In the last chapter Munoo finds himself in Shimla. Many critics have criticized the over emphasis on Mrs. Mainwaring, who is a minor character in the novel; adding that the accident is not in harmony with the flow of the narrative because all of a sudden Munoo emerges from the bloody communal riot in the mill into the caring arms of a memsahib. This can be taken as an act of destiny, contradicting Anand’s disbelief in God, providence and fate. But Anand is able to take Munoo away from the harsh life in the city and brings him back to the hills to regain his identity where his life finally ends under the strain of pulling his memsahib’s rickshaw. It is the correct finale to the concerto: the boy who has come from the hills sees the world and goes back to the hills to die thereby ensuring a narrative circularity in the novel. Some critics have pointed out Mrs. Mainwaring character being overemphasized.

The problem is that she is not authentically portrayed but it is observed that Anand goes out of his way to chastise her thereby the entire Anglo-Indian community. The novel does not substantiate the “bitch” (288), which Anand makes her out to be. Little or no information is provided about the background of some of the more important characters in the novel. Munoo’s background revolves around him being an orphan bullied by his aunt; his childhood in the hills abruptly ends in the beginning of the novel itself when he is taken to Sham Nagar. Prabha is a coolie from the hills and Hari a villager working in the Bombay Textile Mill. Whereas we are given a detailed description of Mrs. Mainwaring’s childhood, her struggle as an Anglo- Indian and her sordid history with men. But through her Anand gives a subtle comment on the conflicts of the Anglo- Indian community who belong neither here nor there, not being able to identify with the native nor being acceptable by the English. Mrs. Mainwaring lacks a sense of belonging and throws herself to everyman who comes her way because of this lack; she seeks a sense of belonging if not to a community then at least to someone.

The Memories Of Village

The sight of the mountains and valleys of Shimla revive in Munoo the memories of his village, and this section contains one of Anand’s best Nature descriptions. He is a painter of Nature in all its moods and has a remarkable flair for evoking the smells and colours of the Nature. The steep hills overgrown with rich green foliage, the streams and the waterfalls, the clouds rolling swiftly across the sky, the crisp cool air, all stand in sharp contrast to the heat, the dirt and humidity of Bombay. Munoo responds mentally and emotionally to the beauty of the world around him and observes the world of the rich upper classes of society and wishes he too could belong to this class. His mistress is kind to him and her affection for him fires his adolescent passion till he is unable to bear his feelings and crumples at her feet in an orgy of tears and kisses. Sexual urges- half expressed and half understood- had tormented Munoo from the very beginning, and like much of his life these feelings were never truly comprehended or realized, as in an adolescent growing up without any guidance. Anand prevents Munoo’s feelings from being diverted entirely to the physicality of his sexual awareness rather he describes the effects of his sexual awareness on the emotional aspects of his character. Thus Munoo when unable to understand why he finds himself looking at Sheila’s body outlined in her wet garments feels ashamed. Later the warmth of Parbati’s body as he nestles against her arouses confused feelings in him. The same confused feeling prevails when he returns to them ill after a night out with Ratan at the local brothel. Hari’s wife, who understands the boy’s feelings, takes him in her arms and whispers, “We belong to suffering! We belong to suffering” (247).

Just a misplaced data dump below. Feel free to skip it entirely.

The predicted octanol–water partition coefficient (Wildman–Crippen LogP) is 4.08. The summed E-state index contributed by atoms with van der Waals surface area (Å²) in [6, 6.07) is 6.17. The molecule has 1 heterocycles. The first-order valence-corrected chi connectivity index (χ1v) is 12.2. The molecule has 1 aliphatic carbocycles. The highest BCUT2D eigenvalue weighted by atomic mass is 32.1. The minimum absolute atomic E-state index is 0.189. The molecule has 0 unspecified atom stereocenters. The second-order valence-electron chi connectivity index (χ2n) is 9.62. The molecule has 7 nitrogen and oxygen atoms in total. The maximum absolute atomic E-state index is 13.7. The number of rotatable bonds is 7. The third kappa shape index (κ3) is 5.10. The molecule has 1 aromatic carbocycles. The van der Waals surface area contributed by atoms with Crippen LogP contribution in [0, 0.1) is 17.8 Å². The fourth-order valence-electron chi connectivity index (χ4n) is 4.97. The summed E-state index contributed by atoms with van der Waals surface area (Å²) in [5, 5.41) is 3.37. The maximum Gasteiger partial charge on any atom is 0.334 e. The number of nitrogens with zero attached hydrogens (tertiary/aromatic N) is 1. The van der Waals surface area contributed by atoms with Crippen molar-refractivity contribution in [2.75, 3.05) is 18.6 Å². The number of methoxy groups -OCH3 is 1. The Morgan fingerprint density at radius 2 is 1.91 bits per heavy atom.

The pace of the narrative throughout the novel is modulated to suit the changing scenes such as the transition from the pastoral to the semi-urban and to the big city. Munoo’s journey from Daulatpur to Bombay is another instance where the narration is attuned to the varying speed of the train, vividly bringing to life the cities and the vegetation that Munoo rushes past. Anand is perhaps among the first Indian novelists to render the Punjabi and the Hindustani idioms and metaphors consciously into English. He finds that certain expressions in the local dialect could not be expressed in any other way except in a literal translation into English. No doubt Indian idioms and metaphors give rise to fresh imagery and reveal the unique quality of the narrative even at the cost of violating the norms of English usage.


Coolie is ideologically loaded for it draws its strength from Anand’s social commitment. British imperialism transformed the traditional economy of India into an industrial economy. Furthermore it considered India as a vast market for its own industrial goods. Thus the Imperialist system is identified with an oppressive capitalist system in which the bourgeois rule the roost. Indian aristocracy and the feudal class are bought over to side with the Empire and the old feudal caste system is replaced by the class system based on capital and industrial productivity. Marx and Engels write that, “The bourgeoisie, wherever it has got the upper hand, has put an end to all feudal r elations. It has torn asunder the motley feudal ties …and has left remaining g no other nexus between man and man than naked self- interest, than callous cash payment” ( I 992: 05). Colonialism forced India into a new economic and social structure with the intention of maximizing profit unmindful of the repercussions it would have on the traditional socio-economic structure of the colony. Marx and Angels add that, “The bourgeoisie cannot exist without constantly revolutionizing the instruments of production, and thereby the relations of production, and with them the whole relations of society” (1992: 06).